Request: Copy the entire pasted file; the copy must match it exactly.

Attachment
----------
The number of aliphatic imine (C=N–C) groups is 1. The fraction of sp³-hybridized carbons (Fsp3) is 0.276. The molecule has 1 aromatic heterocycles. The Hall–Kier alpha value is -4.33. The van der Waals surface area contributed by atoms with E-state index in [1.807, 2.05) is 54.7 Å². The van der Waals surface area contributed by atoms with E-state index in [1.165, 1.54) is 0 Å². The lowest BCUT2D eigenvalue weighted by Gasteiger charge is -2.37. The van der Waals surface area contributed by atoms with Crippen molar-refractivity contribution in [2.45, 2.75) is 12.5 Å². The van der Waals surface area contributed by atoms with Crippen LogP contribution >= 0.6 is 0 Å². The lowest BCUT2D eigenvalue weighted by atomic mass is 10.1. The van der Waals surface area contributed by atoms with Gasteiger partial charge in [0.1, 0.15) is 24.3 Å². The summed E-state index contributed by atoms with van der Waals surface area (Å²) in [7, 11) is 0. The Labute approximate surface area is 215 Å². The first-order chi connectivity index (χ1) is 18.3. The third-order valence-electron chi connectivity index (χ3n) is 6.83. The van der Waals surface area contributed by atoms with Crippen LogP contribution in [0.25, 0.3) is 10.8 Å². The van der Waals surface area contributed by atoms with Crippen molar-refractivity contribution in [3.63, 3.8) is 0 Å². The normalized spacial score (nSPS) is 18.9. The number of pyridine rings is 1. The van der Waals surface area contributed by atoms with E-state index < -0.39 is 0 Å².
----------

The number of aliphatic imine (C=N–C) groups is 1. The fraction of sp³-hybridized carbons (Fsp3) is 0.276. The molecule has 1 aromatic heterocycles. The Hall–Kier alpha value is -4.33. The van der Waals surface area contributed by atoms with E-state index in [1.807, 2.05) is 54.7 Å². The van der Waals surface area contributed by atoms with E-state index in [1.165, 1.54) is 0 Å². The lowest BCUT2D eigenvalue weighted by Gasteiger charge is -2.37. The van der Waals surface area contributed by atoms with Crippen molar-refractivity contribution in [2.45, 2.75) is 12.5 Å². The van der Waals surface area contributed by atoms with Crippen LogP contribution >= 0.6 is 0 Å². The lowest BCUT2D eigenvalue weighted by atomic mass is 10.1. The van der Waals surface area contributed by atoms with Gasteiger partial charge in [0.1, 0.15) is 24.3 Å². The summed E-state index contributed by atoms with van der Waals surface area (Å²) in [7, 11) is 0. The Labute approximate surface area is 215 Å². The first-order chi connectivity index (χ1) is 18.3. The third-order valence-electron chi connectivity index (χ3n) is 6.83. The van der Waals surface area contributed by atoms with Crippen LogP contribution in [0.25, 0.3) is 10.8 Å². The van der Waals surface area contributed by atoms with Crippen molar-refractivity contribution in [3.63, 3.8) is 0 Å². The normalized spacial score (nSPS) is 18.9. The number of pyridine rings is 1. The van der Waals surface area contributed by atoms with E-state index < -0.39 is 0 Å².